Demonstrators filling downtown's Piatt Park on Garfield Place as part of the anti-corporate, Occupy Wall Street protests should take heart: The park's namesakes likely would support your actions.
In an excellent post on The Daily Bellwether blog, writer Bill Sloat looks at the history of the Piatt brothers, Donn and Abram, and the causes they held dear. Abram Piatt was a wealthy farmer and poet who served as a general for the Union Army during the Civil War. Donn Piatt was a staff officer for the Union Army.
After the war, the brothers published Belford's Magazine, which had a decidedly populist bent. Despite their posh background, the Piatts used their position to rally opposition against corrupt Wall Street executives and politicians including President Ulysses S. Grant.
The land for the park was given to the city in 1817 by Benjamin M. Piatt, a federal judge who was the father of Abram and Donn.
As Sloat writes, “While wealthy and prominent themselves, the Piatts of the 1870s and 1880s raged against Wall Streets's influence over Washington politicians. Two Piatt brothers, Donn and Abram, published and edited Belford's Magazine after the Civil War, which reported that Wall Street was screwing soldiers out of their benefits by manipulating elected officials and the U.S. Treasury. The magazine's owners also denounced President Grant's administration as corrupt and controlled by financiers. It said the Republicans sold out to the big money crowd. Donn Piatt so inflamed the D.C. political establishment that he was indicted for fomenting insurrection in 1877, a charge that was eventually tossed out of court. He complained about the 'kings of Wall Street' with their chests of money in the Gilded Age.”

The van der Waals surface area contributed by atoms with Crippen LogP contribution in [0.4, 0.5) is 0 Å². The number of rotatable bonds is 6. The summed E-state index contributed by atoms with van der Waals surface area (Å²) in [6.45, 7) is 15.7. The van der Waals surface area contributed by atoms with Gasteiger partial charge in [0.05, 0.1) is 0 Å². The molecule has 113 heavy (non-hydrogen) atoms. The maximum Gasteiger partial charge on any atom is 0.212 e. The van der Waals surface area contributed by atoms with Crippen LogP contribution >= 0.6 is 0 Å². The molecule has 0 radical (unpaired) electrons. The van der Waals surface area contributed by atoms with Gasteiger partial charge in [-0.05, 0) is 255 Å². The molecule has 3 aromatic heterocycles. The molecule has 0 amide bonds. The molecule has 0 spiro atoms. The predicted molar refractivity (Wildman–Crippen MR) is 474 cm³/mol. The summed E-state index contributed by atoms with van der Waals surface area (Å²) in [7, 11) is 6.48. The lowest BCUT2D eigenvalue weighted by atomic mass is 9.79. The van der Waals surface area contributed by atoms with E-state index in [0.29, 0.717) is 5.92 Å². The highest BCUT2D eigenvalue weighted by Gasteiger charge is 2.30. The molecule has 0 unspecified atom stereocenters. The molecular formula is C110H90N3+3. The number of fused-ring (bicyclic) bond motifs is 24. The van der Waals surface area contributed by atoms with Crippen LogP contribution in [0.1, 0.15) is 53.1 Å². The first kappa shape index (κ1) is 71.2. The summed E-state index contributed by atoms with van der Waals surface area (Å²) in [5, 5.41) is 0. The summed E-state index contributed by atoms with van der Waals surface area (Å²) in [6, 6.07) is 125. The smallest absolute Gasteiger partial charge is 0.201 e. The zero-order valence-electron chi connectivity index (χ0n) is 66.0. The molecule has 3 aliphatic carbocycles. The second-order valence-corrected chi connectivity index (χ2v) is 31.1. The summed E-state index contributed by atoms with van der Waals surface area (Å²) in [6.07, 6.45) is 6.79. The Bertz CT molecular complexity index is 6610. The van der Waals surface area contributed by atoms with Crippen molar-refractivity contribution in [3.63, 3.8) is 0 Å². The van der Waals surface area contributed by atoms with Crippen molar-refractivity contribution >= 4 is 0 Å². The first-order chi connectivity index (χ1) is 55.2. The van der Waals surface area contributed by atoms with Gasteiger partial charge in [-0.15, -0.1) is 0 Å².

Somewhere, Abram and Donn are smiling at the demonstrators and wishing them well.